|F||Unsatisfactory and represents failure in the course.|
Any work that is late will be docked 10%. Any work that is not ready for the final critique is late. Items turned in more than a week after their original due date will not be accepted.
Assignments may be reworked and turned in for re-grading. This option is available only if the assignment is turned in on time. Both the original project and reworked project need to be turned in and meet all the expectations of the final critique.
Sometimes there are extenuating circumstances that will cause you to have to turn in an assignment late, like a severe illness or a family death. You must contact your instructor to talk about your situation in order to prevent an automatic lowering of your grade. Proper documentation will be required.
Each student is granted one trauma excuse. It should be used on a day when a final assignment is due. The result is an extension of a due date one day. It doesn’t matter what you use it for. Just be aware that life throws a few curve balls from time to time and you want to have it when it really matters.
It is expected that you approach every aspect of this class with the highest level of craftsmanship. Because the medium of the web is relatively new to most of you it is common to put too much focus on the technology. Don’t forget you are designers. Projects should be well-crafted physically and digitally with logical presentations and conclusions. Use all of the skills you have acquired in other classes to present your work in its best context.
Over the course of the semester readings will be assigned and discussed. This is one of the most important parts of the course and should be taken seriously. In a constantly changing field that you know little about it is vital for you to have current information and process that information. You should have opinions about and know the issues that the industry is facing. These opinions should be based on research and analysis from a variety of sources. You should talk about these issues amongst yourselves and seek solutions.
Let’s face it: technology breaks. Servers go down, transfers time out, files become corrupt. The list goes on and on. These are not considered emergencies. They are part of the normal production process. An issue you may have with technology is no excuse for late work. You need to protect yourself by managing your time and backing up your work.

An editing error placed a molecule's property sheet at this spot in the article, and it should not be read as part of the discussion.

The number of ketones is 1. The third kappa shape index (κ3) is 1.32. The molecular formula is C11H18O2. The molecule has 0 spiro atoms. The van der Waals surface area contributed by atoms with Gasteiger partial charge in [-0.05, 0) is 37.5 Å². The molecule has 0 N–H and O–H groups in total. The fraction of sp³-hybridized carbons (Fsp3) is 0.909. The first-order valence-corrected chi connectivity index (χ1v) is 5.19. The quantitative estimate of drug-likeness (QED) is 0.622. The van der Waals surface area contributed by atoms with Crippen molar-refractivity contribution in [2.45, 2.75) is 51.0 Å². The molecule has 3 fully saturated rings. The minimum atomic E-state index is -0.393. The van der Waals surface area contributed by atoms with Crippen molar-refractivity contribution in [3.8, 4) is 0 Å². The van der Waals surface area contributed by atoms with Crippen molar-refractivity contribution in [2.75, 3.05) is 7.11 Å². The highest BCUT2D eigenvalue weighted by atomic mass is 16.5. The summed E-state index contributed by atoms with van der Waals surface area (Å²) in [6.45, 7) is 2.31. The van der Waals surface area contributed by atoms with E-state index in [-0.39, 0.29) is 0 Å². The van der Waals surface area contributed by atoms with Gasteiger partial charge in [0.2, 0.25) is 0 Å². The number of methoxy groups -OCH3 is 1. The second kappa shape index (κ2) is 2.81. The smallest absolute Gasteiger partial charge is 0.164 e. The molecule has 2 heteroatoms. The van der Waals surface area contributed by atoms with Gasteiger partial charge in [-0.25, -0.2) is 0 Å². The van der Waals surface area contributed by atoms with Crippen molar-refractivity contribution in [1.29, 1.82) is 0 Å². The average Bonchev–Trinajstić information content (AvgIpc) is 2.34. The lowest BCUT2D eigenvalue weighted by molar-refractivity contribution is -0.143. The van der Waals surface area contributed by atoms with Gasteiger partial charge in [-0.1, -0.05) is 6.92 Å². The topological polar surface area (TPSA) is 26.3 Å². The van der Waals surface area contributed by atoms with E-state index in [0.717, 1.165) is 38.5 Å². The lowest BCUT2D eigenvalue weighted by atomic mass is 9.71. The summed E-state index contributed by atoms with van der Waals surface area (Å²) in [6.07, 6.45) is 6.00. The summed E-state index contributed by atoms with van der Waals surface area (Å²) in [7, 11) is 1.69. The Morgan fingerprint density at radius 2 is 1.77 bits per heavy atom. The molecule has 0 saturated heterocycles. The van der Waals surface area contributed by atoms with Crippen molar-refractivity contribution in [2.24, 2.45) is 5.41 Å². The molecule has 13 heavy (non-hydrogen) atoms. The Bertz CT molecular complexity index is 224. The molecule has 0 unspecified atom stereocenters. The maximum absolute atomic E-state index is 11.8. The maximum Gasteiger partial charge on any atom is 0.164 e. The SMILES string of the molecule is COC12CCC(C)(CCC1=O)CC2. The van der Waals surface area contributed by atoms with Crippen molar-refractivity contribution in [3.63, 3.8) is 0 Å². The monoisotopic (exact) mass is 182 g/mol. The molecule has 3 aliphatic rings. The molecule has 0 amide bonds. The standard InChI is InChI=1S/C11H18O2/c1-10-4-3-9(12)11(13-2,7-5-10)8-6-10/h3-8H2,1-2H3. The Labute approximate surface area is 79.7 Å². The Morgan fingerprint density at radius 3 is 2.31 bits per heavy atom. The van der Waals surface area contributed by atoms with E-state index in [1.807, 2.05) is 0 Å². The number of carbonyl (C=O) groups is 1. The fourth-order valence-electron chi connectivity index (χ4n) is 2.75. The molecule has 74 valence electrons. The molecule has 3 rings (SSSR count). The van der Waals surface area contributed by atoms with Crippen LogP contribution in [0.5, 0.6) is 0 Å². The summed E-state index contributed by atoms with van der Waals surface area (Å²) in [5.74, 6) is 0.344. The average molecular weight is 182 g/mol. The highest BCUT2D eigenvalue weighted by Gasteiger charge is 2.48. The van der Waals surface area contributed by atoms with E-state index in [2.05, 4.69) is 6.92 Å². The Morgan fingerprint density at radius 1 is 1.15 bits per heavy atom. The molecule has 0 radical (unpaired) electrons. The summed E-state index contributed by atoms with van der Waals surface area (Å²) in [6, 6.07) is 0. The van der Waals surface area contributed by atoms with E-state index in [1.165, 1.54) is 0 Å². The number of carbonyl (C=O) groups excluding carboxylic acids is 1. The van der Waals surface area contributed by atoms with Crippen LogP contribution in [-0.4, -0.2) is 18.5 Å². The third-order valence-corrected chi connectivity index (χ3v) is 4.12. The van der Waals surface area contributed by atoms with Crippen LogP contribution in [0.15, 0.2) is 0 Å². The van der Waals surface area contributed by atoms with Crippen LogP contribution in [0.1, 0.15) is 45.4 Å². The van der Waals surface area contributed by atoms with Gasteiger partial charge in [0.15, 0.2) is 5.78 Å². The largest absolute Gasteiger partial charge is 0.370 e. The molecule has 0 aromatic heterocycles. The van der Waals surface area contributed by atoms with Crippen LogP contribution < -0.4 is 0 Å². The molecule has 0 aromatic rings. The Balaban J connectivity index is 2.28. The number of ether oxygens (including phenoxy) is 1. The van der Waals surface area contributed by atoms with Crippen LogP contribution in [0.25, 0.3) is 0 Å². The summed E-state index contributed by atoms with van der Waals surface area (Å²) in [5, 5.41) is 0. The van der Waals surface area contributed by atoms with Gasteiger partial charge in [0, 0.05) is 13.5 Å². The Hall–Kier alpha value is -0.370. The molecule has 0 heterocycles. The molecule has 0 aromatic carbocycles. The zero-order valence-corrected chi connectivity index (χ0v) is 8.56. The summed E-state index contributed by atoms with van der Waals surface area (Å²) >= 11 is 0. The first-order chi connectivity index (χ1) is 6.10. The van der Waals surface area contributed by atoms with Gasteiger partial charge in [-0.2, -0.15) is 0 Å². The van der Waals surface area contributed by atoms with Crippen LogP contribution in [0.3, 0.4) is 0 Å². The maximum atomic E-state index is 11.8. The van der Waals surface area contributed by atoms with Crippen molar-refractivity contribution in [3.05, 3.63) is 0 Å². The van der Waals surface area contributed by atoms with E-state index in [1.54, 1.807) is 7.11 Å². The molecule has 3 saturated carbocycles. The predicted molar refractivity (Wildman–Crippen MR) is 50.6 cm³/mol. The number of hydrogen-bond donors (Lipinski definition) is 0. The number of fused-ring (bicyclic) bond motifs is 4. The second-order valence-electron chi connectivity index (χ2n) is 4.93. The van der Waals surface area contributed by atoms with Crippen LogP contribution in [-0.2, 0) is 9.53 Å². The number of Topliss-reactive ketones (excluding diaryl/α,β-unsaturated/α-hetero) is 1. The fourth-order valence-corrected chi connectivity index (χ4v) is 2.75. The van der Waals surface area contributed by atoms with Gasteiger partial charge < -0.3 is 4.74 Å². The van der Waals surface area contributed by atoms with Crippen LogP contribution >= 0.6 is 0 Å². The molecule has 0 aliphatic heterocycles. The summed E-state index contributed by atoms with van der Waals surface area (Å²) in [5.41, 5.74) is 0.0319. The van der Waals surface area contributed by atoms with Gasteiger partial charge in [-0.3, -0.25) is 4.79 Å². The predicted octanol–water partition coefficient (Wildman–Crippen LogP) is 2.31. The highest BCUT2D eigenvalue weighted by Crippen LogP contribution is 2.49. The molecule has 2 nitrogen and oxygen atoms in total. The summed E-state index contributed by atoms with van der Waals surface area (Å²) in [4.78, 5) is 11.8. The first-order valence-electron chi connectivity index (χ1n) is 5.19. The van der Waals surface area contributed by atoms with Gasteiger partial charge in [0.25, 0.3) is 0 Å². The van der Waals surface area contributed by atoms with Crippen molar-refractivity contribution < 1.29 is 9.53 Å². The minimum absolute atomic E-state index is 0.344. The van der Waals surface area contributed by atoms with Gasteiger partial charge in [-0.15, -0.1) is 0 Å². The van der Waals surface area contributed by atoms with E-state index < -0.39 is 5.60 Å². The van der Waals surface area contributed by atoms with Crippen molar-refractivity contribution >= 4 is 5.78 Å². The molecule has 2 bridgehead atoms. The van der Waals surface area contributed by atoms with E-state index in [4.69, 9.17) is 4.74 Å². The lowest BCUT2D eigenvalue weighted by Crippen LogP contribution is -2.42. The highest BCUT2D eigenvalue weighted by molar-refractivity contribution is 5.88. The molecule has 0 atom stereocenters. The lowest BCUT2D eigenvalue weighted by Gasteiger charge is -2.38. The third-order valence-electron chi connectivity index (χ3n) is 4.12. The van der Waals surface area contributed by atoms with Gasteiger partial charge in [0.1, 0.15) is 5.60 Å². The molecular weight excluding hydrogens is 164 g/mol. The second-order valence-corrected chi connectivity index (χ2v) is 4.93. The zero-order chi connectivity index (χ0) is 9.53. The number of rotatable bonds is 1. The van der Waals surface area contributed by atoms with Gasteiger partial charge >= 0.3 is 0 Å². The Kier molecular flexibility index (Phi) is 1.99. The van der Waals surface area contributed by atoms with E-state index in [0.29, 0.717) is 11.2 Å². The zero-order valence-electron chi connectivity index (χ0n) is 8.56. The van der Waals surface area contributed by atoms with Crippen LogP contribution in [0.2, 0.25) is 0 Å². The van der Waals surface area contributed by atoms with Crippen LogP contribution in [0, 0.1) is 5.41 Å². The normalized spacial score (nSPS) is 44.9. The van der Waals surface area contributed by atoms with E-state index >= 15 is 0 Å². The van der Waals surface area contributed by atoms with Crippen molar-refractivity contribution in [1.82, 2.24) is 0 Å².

If any technical difficulties arise throughout the course contact the Online Support Center or the Help Desk before contacting the instructor.
Online Support Center
Phone: (208) 496-1411
Text Messaging: (208) 557-4142
Hours: Monday through Friday, 7 AM to 7 PM, MT
Live Chat: Available on the Online Support Center website.
Phone: (208) 496-1411
Hours: Monday through Friday, 7 AM to 9 PM, Saturday, 9 AM to 5 PM
Academic honesty is required and any violation with be dealt with according to the University Academic Honesty Policy
Policy on Sexual Discrimination/Harassment
Title IX of the Education Amendments of 1972 prohibits sex discrimination against any participant in an education program or activity that receives federal funds, including Federal loans and grants. Title IX also covers student-to-student sexual harassment. If you encounter unlawful sexual harassment or gender-based discrimination, please contact the Personnel Office at 496-1130.
Reasonable Accommodation for Students with Disabilities
Brigham Young University-Idaho is committed to providing a working and learning atmosphere which reasonably accommodates qualified persons with disabilities. If you have any disability which may impair your ability to complete this course successfully, please contact the Services for Students with Disabilities Office, 496-1158. Reasonable academic accommodations are reviewed for all students who have qualified documented disabilities. Services are coordinated with the student and instructor by this office. If you need assistance or if you feel you have been unlawfully discriminated against on the basis of disability, you may seek resolution through established grievance policy and procedures. You should contact the Personnel Office at 496-1130.
It is illegal and unethical to use someone else’s work without properly crediting the sources, whether online, in print, or other. If you are not sure whether to credit a source, or to quote or paraphrase, or to use original language, please err on the side of citing the source you are using. All work for this course must be original artwork or you must have written permission to use the artwork. If you are using someone else’s work in part or in its entirety you must include their written permission when handing in your assignment.
All of your correspondence with the teacher or other classmates must be respectful. Writing something disrespectful or “venting” is unprofessional and not becoming of a university student. In addition, it is not in accordance with the Honor Code of BYU-Idaho and you will be subject to discipline accordingly. You are invited to re-read the BYU-I Honor Code and the “Principles of Personal Honor.”http://www.byui.edu/student-honor-office/ces-honor-code